Friday, April 6, 2012

Good Friday

“After this, Jesus, knowing that all was now finished, said (to fulfill the Scripture), ‘I thirst.’ “- John 19:28

One can only imagine the personal sufferings of Jesus on the cross. There is trauma on a number of levels. Jesus suffered sleep deprivation, the trauma of four trials; three Jewish and one Roman.  For a period of roughly twenty-four hours, he was beaten flogged; spat upon, humiliated and mocked. Jesus shows us that there is human suffering on the cross as he cries His fifth word: "I thirst!"

In our day and time, we strive to alleviate pain. We can do this with continuous dosages of morphine. The Romans of Jesus' day the focus was on inflicting pain and making a science out of it. Once I remember a twenty-six year old medical school resident at the Indiana University medical center telling a parent not to trust any pain medication older than him.  Modern man is fixated on relieving pain. At the time of Christ, the Romans spent decades perfecting the craft of human torture through the art and craft of crucifixion. As Jesus cried from the cross "I thirst" He was ravaged by extreme physical pain.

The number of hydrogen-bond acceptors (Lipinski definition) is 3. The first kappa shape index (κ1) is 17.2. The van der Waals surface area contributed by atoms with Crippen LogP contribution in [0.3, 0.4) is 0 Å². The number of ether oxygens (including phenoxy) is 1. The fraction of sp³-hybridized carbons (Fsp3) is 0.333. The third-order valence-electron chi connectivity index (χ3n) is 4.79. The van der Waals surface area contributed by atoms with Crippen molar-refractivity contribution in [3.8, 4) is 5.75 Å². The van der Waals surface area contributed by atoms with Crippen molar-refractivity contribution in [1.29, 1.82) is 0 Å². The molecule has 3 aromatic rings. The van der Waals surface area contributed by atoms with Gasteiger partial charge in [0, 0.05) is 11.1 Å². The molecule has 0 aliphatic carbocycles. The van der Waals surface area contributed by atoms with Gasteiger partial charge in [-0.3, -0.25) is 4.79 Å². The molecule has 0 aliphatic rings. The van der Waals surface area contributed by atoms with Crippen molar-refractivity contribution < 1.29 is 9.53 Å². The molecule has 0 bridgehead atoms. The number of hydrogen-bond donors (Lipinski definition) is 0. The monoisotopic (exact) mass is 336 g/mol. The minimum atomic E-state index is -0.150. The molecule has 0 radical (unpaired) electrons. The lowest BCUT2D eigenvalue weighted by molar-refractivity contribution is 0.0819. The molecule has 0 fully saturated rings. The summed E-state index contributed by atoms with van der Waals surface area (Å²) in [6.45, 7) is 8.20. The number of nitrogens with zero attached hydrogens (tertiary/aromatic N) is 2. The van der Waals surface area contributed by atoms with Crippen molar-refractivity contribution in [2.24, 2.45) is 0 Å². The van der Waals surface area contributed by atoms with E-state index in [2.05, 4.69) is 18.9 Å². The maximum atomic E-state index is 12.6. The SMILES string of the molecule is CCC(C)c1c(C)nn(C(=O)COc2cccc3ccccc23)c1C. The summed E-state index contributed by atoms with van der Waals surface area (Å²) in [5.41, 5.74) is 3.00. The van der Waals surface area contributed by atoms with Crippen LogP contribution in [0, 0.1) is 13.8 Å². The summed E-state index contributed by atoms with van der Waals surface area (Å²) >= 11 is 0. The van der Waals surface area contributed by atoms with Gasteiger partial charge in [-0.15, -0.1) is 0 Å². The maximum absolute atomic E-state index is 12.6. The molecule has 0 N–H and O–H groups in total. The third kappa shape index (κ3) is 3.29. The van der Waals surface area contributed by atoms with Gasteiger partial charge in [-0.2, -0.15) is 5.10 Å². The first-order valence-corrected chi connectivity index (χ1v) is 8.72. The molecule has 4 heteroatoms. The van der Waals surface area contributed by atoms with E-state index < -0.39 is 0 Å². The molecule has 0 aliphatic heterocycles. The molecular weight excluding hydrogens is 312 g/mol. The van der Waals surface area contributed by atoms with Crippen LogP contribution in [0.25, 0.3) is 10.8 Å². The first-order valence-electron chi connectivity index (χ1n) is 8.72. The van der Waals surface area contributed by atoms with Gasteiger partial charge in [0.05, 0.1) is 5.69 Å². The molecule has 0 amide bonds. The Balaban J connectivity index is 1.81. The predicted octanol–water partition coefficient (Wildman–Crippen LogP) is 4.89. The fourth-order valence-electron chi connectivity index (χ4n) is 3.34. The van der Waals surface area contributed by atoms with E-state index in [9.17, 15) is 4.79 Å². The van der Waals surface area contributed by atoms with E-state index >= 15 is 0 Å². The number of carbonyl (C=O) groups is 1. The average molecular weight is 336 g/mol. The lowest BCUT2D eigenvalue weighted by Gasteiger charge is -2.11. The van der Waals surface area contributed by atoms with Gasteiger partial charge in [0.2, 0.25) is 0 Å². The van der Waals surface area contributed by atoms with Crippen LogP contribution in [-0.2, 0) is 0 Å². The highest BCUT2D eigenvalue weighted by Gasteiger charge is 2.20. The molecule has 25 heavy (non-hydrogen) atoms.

Fulfilled prophecy authenticates Christ.  If Jesus were to fail in any of the clear Old Testament prophecies, which predict what the Son of God would do, Jesus would be considered a fake, a fraud, a false Christ. Yet because prophecy has been fulfilled, we can say with Thomas "Jesus you alone are my Lord and my God!"

These words spoken from the cross: "I thirst" shows the extent of Jesus' human suffering. It helps us endure our own hurts and pains and authenticates Christ as our one and only Messiah - the Savior of the world.

Almighty God, graciously behold this Your family, for whom our Lord Jesus Christ was willing to be betrayed, to be given into the hands of sinners, and to suffer death on the cross; who now lives and reigns with You and the Holy Spirit, one God, now and forever.

Julius Schnoor von Carolsfeld ©WELS
Collect for Good Friday, LUTHERAN WORSHIP © 1980 Concordia Publishing House, St. Louis

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